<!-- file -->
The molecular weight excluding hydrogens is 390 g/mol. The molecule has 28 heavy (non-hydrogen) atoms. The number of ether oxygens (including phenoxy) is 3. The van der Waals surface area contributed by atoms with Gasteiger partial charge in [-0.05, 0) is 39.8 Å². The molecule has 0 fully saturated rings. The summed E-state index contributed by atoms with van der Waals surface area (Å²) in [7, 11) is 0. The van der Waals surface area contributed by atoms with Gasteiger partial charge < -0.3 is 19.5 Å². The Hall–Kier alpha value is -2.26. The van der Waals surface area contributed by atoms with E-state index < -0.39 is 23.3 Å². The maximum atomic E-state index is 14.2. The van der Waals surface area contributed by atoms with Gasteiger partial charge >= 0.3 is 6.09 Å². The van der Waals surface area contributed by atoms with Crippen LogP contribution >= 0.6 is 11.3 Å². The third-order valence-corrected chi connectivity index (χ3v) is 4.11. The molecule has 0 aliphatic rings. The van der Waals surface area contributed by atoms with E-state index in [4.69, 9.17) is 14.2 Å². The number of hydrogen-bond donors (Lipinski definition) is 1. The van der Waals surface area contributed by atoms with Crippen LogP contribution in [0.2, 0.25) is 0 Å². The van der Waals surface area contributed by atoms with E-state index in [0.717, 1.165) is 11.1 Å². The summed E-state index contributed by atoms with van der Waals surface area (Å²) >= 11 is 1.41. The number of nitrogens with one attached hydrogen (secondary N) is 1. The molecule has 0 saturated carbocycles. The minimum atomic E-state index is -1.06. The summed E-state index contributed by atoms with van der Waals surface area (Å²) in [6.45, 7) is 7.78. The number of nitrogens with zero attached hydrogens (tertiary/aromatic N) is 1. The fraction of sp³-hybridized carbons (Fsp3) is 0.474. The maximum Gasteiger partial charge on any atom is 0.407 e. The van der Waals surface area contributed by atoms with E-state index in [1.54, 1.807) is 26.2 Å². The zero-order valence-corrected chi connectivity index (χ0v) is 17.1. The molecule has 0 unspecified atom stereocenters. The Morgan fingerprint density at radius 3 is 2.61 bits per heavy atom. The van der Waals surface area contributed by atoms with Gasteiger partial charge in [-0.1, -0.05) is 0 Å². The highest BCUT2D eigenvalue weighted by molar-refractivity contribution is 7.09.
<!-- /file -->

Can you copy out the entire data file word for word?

The molecular weight excluding hydrogens is 390 g/mol. The molecule has 28 heavy (non-hydrogen) atoms. The number of ether oxygens (including phenoxy) is 3. The van der Waals surface area contributed by atoms with Gasteiger partial charge in [-0.05, 0) is 39.8 Å². The molecule has 0 fully saturated rings. The summed E-state index contributed by atoms with van der Waals surface area (Å²) in [7, 11) is 0. The van der Waals surface area contributed by atoms with Gasteiger partial charge < -0.3 is 19.5 Å². The Hall–Kier alpha value is -2.26. The van der Waals surface area contributed by atoms with E-state index < -0.39 is 23.3 Å². The maximum atomic E-state index is 14.2. The van der Waals surface area contributed by atoms with Gasteiger partial charge >= 0.3 is 6.09 Å². The van der Waals surface area contributed by atoms with Crippen LogP contribution >= 0.6 is 11.3 Å². The third-order valence-corrected chi connectivity index (χ3v) is 4.11. The molecule has 0 aliphatic rings. The van der Waals surface area contributed by atoms with E-state index in [4.69, 9.17) is 14.2 Å². The number of hydrogen-bond donors (Lipinski definition) is 1. The van der Waals surface area contributed by atoms with Crippen LogP contribution in [0.2, 0.25) is 0 Å². The van der Waals surface area contributed by atoms with E-state index in [0.717, 1.165) is 11.1 Å². The summed E-state index contributed by atoms with van der Waals surface area (Å²) >= 11 is 1.41. The number of nitrogens with one attached hydrogen (secondary N) is 1. The molecule has 0 saturated carbocycles. The minimum atomic E-state index is -1.06. The summed E-state index contributed by atoms with van der Waals surface area (Å²) in [6.45, 7) is 7.78. The number of nitrogens with zero attached hydrogens (tertiary/aromatic N) is 1. The fraction of sp³-hybridized carbons (Fsp3) is 0.474. The maximum Gasteiger partial charge on any atom is 0.407 e. The van der Waals surface area contributed by atoms with E-state index in [1.54, 1.807) is 26.2 Å². The zero-order valence-corrected chi connectivity index (χ0v) is 17.1. The molecule has 0 unspecified atom stereocenters. The Morgan fingerprint density at radius 3 is 2.61 bits per heavy atom. The van der Waals surface area contributed by atoms with Gasteiger partial charge in [-0.1, -0.05) is 0 Å². The highest BCUT2D eigenvalue weighted by molar-refractivity contribution is 7.09.